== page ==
The birth of a test tube baby used to be a newsworthy event; now, some 25 years after America’s first, it is rarely ever mentioned in the press. With hundreds of thousands of test tube babies living in the world, in vitro fertilization (IVF) has become much more common. Yet the process is never routine, nor is a successful pregnancy guaranteed.
Who Gets IVF
According to the Centers for Disease Control (CDC), in 2002 about 2% (1.2 million) of the 62 million American women of reproductive age had made a doctor’s appointment related to infertility within the past year, and an additional 10% (roughly 6 million) had received some sort of infertility treatment at some point in their lives. But IVFand related measures account for fewer than 5% of all infertility treatments, and typically doctors first try other methods, such as fertility drugs, surgery, or artificial insemination. IVF is usually reserved for instances in which a woman suffers from blocked or damaged fallopian tubes or a man has low sperm count.
The Process of IVF
The typical IVF cycle begins with drug treatment designed to control ovulation. One common method is to take five days of nasally administered gonadotropin-releasing hormone analogue (GnRH) to shut down the ovaries, followed by ten days of injections of follicle-stimulating hormone (FSH) designed to spur the production of multiple eggs. Blood tests and ultrasound exams help determine the best time to remove the eggs from follicles in the ovaries, which is done surgically about 36 hours after an injection of human chorionic gonadotropin (hCG). The eggs are then mixed with sperm from the patient’s partner that has been donated that same day, and the mixture is incubated in a glass dish for 2-5 days as the fertilized eggs develop (despite the popular terminology, this is not done in a test tube). Then selected eggs are placed in the patient’s uterus by means of a catheter inserted through the vagina and cervix, and the patient remains in bed for the next several hours. Most of the time multiple eggs are implanted to improve the chance of pregnancy, although this also increases the odds of multiple births. Any remaining embryos are typically frozen for future attempts.
The Cost of IVF
IVF is an expensive procedure, with the American Society of Reproductive Medicine reporting an average cost of $12,400 per cycle and many couples having to go through more than one cycle. Insurance of IVF remains a major issue: in 2006 the following states were the only ones to mandate IVF coverage, and some of these placed significant restrictions on its scope: Arkansas, Connecticut, Hawaii, Illinois, Maryland, Massachusetts, Montana, New Jersey, Ohio, Rhode Island, and West Virginia.
The Business of IVF
Not surprisingly, considering the number of infertile couples hoping to become parents, IVF is a multi-million dollar business, with more than 400 clinics operating in the U.S. alone; a state-by-state listing is available from the CDC. Since the process of IVF lasts a number of weeks, statistics are typically given in terms of cycles of treatments. In 2003, American clinics reported 122,872 Assisted Reproductive Technology (ART) cycles, with IVF representing more than 99% of all ARTs.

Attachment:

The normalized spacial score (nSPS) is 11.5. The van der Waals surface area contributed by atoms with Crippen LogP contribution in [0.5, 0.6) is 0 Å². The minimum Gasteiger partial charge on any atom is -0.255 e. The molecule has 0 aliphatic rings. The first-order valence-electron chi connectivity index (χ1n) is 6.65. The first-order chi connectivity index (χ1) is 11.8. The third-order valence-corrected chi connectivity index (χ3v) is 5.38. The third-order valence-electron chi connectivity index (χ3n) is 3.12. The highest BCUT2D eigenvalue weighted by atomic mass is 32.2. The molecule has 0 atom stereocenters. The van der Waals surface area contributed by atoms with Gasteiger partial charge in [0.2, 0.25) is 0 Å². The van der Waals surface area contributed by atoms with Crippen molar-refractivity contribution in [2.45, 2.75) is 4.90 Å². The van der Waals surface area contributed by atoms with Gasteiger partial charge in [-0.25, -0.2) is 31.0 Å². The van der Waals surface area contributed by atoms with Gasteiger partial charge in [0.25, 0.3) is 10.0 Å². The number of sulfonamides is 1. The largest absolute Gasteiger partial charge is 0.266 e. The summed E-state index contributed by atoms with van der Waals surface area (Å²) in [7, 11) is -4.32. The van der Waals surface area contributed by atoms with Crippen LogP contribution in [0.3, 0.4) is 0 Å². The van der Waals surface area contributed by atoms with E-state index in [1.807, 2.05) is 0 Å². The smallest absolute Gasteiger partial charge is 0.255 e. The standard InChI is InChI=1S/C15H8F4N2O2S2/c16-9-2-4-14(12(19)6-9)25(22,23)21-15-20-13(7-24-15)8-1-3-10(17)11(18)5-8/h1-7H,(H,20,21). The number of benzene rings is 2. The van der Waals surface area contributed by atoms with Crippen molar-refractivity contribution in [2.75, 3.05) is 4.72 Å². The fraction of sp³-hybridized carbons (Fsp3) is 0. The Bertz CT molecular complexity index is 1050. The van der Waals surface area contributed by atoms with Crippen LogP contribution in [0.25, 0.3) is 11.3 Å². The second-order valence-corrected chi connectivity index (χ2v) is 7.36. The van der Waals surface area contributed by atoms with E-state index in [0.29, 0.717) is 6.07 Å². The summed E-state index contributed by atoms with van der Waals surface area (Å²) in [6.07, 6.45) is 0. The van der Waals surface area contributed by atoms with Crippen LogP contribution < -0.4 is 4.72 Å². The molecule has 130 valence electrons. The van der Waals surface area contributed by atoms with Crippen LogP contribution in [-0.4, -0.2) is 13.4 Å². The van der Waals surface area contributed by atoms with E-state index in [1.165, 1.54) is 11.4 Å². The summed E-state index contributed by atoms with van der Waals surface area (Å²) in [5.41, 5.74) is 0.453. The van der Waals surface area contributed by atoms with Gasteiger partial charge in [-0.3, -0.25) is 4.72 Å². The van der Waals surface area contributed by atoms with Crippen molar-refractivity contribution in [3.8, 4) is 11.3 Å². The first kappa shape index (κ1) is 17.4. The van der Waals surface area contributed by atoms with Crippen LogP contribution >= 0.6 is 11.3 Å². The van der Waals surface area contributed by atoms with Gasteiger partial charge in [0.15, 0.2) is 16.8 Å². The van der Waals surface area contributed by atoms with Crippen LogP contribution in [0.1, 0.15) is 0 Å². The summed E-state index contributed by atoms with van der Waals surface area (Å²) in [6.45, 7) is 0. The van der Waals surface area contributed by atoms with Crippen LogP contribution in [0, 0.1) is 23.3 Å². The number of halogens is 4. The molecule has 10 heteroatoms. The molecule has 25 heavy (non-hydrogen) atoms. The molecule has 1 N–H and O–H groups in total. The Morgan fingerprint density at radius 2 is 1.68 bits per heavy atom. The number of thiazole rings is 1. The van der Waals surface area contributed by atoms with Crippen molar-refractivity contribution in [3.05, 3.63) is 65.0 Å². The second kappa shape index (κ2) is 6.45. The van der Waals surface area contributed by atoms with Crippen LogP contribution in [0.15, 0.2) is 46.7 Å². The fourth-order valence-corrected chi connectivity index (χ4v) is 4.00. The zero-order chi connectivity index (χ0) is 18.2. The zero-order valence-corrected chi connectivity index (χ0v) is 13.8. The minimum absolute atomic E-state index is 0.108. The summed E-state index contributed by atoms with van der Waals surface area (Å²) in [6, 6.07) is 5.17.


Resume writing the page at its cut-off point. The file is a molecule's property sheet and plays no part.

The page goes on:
The Chances of Success
A 1992 law requires all American clinics to provide annual data on their ART success rate, which is then published by the CDC. In 2003, the 122,872 cycles resulted in 35,785 live births (defined as deliveries of one or more live babies); because of multiple births, the total number of live infants born in 2003 through ART was 48,756. The “success rate” for IVF in 2003 was therefore just under 30%. But success varies widely with a woman’s age. In 2003, while about 37% of the cycles begun to women under 35 resulted in live births, only 11% of the cycles involving women age 41 or 42 did. The bottom line is that some 25 years after the first American test tube baby, Elizabeth Carr, was born, IVF treatment is no guarantee of success. Recent data also suggests that IVF babies are significantly more likely than naturally conceived infants to have low birth weights and major birth defects, although the overall chances of such defects are still low. Despite these risks, the popularity of IVF continues to grow, and there is no denying the happiness that the procedure has brought to hundreds of thousands of people who would never have had children without it.
A brilliant scientist, Oppenheimer was tasked with the development of the atomic bomb during World War II.
The first around-the-world air race was sponsored to prove that the airplane had a commercial future.
Postwar New York City and the global economic order told through the story of the World Trade Center.
Though first seen only as an expensive luxury, Alexander Graham Bell's telephone soon transformed American life and became a necessity.
Engineer James Eads tamed the mighty Mississippi, turning New Orleans into the second largest port in the nation.
The worst epidemic in American history killed over 600,000 Americans during World War I.
Equipment failure, human error and bad luck led to the country's worst nuclear accident in 1979.
The remarkable story of how a railroad was built connecting California to the East.